RAFI, however, has not escaped criticism. The International Organisation of Employers ("IOE"), for example, while expressing its commitment to support the Guiding Principles' implementation, expressed legitimate concerns when RAFI was initially introduced. The IOE expressed, for example, that formally reporting "compliance" with the deliberately flexible and subjective Guiding Principles – and then "verifying" compliance as financial data can be measured – may be problematic and counterproductive.9 

The Human Rights Benchmark

The Human Rights Benchmark was developed recently by a number of investment groups in combination with certain civil society organizations, and with the financial backing of the United Kingdom10 and Dutch governments.11 A work in progress that has not been finalized, it proposes metrics that go well beyond those contained in the UNGP Reporting Framework. Further, the Human Rights Benchmark focuses only on the 500 largest companies in the world, in contrast to the Guiding Principles' application to all business entities. The Human Rights Benchmark, most fundamentally, calls into question the sufficiency and efficacy of RAFI's UNGP Reporting Framework by presenting companies with a potentially competing set of reporting guidelines. 

Significant concerns also exist concerning the substance of its proposed guidelines, including the following:

  • The Human Rights Benchmark measures whether an employer remains "neutral" with respect to union organizing campaigns. Neutrality is a uniquely U.S. phenomenon, and can be interpreted as requiring silence on the part of employers in the context of union organizing efforts. That concept, though, is inconsistent with the principles of freedom of association as they are defined and understood at the international level. Indeed, it is widely believed that the free exchange of ideas, information and opinions are fundamental to the existence of a free-trade union movement. This "neutrality" metric therefore eschews the notion that principles of freedom of association, as defined at the international level, promote the free exchange of information and ideas regardless of their source or affinity. The Human Rights Benchmark thus encourages freedom of expression and opinion at the international level so long as its manifestation does not interfere with an employee's free choice to be represented, or not represented, by a union.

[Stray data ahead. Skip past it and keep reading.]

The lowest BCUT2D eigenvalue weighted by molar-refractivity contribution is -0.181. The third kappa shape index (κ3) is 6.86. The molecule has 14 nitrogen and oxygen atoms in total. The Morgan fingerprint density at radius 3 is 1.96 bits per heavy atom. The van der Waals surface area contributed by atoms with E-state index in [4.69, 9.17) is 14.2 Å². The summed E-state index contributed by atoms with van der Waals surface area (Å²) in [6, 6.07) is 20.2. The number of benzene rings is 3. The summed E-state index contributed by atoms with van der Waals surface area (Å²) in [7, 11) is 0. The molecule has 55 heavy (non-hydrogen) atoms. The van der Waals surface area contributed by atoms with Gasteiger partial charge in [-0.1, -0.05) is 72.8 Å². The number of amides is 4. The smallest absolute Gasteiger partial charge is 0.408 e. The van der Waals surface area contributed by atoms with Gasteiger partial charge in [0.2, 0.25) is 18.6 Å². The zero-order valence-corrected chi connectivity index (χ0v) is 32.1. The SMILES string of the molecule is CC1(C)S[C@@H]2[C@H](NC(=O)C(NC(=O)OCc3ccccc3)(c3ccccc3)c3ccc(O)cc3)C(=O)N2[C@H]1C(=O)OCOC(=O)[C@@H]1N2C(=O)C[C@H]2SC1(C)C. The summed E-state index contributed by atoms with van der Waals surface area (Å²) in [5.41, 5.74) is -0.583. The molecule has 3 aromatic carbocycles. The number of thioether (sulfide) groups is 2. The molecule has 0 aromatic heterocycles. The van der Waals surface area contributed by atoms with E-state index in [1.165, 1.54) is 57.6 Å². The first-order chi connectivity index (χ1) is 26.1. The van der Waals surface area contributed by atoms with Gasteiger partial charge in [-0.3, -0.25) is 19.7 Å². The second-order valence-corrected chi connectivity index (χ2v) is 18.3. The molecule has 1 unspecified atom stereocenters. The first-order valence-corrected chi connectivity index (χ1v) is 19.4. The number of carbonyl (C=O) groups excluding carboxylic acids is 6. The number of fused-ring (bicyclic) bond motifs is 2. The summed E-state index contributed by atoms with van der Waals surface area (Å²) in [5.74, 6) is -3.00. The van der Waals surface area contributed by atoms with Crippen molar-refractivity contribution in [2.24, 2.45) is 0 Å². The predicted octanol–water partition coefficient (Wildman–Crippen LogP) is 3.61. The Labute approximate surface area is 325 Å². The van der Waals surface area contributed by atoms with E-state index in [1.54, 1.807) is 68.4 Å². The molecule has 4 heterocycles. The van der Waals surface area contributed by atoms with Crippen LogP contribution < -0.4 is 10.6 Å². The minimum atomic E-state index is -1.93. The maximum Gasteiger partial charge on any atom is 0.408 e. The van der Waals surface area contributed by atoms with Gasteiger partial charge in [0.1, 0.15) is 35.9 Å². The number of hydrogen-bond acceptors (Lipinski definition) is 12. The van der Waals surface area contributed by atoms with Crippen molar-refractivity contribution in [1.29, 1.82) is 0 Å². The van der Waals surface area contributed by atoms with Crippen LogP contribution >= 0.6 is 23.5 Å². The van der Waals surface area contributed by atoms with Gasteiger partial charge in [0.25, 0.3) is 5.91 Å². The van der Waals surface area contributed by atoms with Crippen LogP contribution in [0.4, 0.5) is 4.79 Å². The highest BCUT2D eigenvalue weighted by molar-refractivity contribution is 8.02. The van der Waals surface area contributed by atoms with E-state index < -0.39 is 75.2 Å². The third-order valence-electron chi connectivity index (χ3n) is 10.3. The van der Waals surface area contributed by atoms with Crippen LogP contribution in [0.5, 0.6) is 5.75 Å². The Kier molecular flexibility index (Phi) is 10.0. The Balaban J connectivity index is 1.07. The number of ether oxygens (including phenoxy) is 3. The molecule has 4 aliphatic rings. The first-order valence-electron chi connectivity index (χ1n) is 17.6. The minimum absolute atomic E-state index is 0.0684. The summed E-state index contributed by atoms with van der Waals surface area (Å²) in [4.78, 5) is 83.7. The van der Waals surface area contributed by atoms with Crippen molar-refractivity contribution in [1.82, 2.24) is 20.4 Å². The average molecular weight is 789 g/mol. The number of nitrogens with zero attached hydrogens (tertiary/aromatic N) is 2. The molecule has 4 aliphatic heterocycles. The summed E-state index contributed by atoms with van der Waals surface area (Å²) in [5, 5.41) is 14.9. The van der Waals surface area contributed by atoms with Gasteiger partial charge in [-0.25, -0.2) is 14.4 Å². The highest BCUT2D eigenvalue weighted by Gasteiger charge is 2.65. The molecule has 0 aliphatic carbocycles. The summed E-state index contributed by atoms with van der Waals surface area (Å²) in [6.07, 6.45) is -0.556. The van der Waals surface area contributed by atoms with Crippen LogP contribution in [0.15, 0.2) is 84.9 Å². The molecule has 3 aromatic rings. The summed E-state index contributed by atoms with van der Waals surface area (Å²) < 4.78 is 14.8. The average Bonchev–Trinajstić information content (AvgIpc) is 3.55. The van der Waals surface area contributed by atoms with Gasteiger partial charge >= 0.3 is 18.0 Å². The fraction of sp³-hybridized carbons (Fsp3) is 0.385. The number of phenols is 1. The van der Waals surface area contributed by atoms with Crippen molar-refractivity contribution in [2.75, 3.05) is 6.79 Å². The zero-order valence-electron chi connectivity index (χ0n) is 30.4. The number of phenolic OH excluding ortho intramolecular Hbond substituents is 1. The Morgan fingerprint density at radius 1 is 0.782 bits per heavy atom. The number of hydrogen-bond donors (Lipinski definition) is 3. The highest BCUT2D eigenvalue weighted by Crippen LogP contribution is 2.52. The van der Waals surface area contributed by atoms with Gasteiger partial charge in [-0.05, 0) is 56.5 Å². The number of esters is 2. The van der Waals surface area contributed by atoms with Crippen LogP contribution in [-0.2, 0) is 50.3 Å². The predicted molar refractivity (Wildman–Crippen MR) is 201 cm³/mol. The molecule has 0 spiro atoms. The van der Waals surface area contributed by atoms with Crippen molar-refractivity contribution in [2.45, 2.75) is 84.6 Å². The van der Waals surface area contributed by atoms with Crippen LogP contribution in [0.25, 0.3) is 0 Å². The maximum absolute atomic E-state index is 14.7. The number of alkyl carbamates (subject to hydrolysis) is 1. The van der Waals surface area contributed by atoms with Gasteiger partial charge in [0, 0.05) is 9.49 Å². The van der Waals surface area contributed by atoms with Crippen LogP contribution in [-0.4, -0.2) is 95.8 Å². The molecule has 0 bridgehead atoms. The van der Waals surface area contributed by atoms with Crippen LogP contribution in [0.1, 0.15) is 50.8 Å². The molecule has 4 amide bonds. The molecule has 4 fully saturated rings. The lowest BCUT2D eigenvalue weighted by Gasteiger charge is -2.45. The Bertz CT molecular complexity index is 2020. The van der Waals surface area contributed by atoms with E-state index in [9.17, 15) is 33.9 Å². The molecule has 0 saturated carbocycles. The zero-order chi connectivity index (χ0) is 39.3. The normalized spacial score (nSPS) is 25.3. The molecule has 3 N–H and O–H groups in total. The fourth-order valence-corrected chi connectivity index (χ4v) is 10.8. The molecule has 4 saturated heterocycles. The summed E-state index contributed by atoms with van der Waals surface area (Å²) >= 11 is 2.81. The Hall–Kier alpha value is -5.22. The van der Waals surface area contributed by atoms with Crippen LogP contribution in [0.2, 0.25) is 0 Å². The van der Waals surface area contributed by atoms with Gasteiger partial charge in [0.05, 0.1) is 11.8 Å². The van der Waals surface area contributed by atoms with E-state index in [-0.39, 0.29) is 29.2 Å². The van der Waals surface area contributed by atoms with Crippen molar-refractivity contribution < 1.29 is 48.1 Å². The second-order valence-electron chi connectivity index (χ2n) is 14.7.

• The Human Rights Benchmark also includes a metric measuring whether the company "faces criticism or negative news stories related to Labour and Human Rights" or has responded to similar reports. However, a report, and even more cryptically, a "criticism," does not necessarily equate to an actual adverse human rights impact contemplated by the Guiding Principles, and allowing unsubstantiated reports to affect a company's "rating" does not appear to further the Guiding Principles' effective implementation.
  • Similarly, the requirement that a company report every claim relating to certain International Labour Organization conventions, as well as accompanying reports on "corrective actions taken," presupposes the legitimacy of every claim that is raised and that every claim requires some corrective action.12 Again, questions remain regarding whether this metric furthers the Guiding Principles.

Looking Forward

Increasingly, companies will need to be aware of different reporting guidelines, and they must prepare to field inquiries from investors and other groups regarding the company's position on, and commitment to, human rights and those guidelines. 

RAFI, its UNGP Reporting Framework, and the Human Rights Benchmark, and perhaps future initiatives or frameworks, may be designed to help employers with these important issues. Companies trying to fulfill their legitimate obligations in this important arena need to carefully and thoughtfully parse these differing guidelines and protocols to ensure that they do not incur unintended conflict and expense.